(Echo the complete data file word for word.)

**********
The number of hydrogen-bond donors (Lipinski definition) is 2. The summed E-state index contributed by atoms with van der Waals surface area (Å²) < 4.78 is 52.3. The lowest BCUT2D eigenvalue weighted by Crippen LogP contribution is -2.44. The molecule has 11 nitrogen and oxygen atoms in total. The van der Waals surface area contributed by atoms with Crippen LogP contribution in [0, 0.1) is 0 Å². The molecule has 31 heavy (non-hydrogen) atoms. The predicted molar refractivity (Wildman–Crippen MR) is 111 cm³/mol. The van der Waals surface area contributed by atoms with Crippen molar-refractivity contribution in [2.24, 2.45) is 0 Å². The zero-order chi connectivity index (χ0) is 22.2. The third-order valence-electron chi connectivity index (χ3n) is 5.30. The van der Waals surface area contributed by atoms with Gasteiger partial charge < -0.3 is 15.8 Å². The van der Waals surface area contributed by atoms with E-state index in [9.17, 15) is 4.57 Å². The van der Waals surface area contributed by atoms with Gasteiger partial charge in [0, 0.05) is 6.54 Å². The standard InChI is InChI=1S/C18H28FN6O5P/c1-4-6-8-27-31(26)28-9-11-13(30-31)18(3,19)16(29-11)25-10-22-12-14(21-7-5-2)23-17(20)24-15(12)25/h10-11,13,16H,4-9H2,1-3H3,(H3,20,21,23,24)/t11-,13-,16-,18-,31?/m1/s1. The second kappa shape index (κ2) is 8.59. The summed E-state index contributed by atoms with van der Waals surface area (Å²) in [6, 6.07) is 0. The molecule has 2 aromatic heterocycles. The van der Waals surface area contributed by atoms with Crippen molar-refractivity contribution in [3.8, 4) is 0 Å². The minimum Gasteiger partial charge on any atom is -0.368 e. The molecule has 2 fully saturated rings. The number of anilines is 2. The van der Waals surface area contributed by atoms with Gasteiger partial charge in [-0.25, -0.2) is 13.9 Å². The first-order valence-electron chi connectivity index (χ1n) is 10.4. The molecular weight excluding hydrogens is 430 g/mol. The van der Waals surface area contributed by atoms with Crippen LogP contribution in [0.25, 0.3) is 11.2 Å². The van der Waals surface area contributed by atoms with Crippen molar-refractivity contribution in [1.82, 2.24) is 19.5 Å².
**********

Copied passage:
The number of hydrogen-bond donors (Lipinski definition) is 2. The summed E-state index contributed by atoms with van der Waals surface area (Å²) < 4.78 is 52.3. The lowest BCUT2D eigenvalue weighted by Crippen LogP contribution is -2.44. The molecule has 11 nitrogen and oxygen atoms in total. The van der Waals surface area contributed by atoms with Crippen LogP contribution in [0, 0.1) is 0 Å². The molecule has 31 heavy (non-hydrogen) atoms. The predicted molar refractivity (Wildman–Crippen MR) is 111 cm³/mol. The van der Waals surface area contributed by atoms with Crippen molar-refractivity contribution in [2.24, 2.45) is 0 Å². The zero-order chi connectivity index (χ0) is 22.2. The third-order valence-electron chi connectivity index (χ3n) is 5.30. The van der Waals surface area contributed by atoms with Gasteiger partial charge < -0.3 is 15.8 Å². The van der Waals surface area contributed by atoms with E-state index in [9.17, 15) is 4.57 Å². The van der Waals surface area contributed by atoms with Gasteiger partial charge in [0, 0.05) is 6.54 Å². The standard InChI is InChI=1S/C18H28FN6O5P/c1-4-6-8-27-31(26)28-9-11-13(30-31)18(3,19)16(29-11)25-10-22-12-14(21-7-5-2)23-17(20)24-15(12)25/h10-11,13,16H,4-9H2,1-3H3,(H3,20,21,23,24)/t11-,13-,16-,18-,31?/m1/s1. The second kappa shape index (κ2) is 8.59. The summed E-state index contributed by atoms with van der Waals surface area (Å²) in [6, 6.07) is 0. The molecule has 2 aromatic heterocycles. The van der Waals surface area contributed by atoms with Crippen molar-refractivity contribution in [3.8, 4) is 0 Å². The minimum Gasteiger partial charge on any atom is -0.368 e. The molecule has 2 fully saturated rings. The number of anilines is 2. The van der Waals surface area contributed by atoms with Gasteiger partial charge in [-0.25, -0.2) is 13.9 Å². The first-order valence-electron chi connectivity index (χ1n) is 10.4. The molecular weight excluding hydrogens is 430 g/mol. The van der Waals surface area contributed by atoms with Crippen LogP contribution in [0.25, 0.3) is 11.2 Å². The van der Waals surface area contributed by atoms with Crippen molar-refractivity contribution in [1.82, 2.24) is 19.5 Å².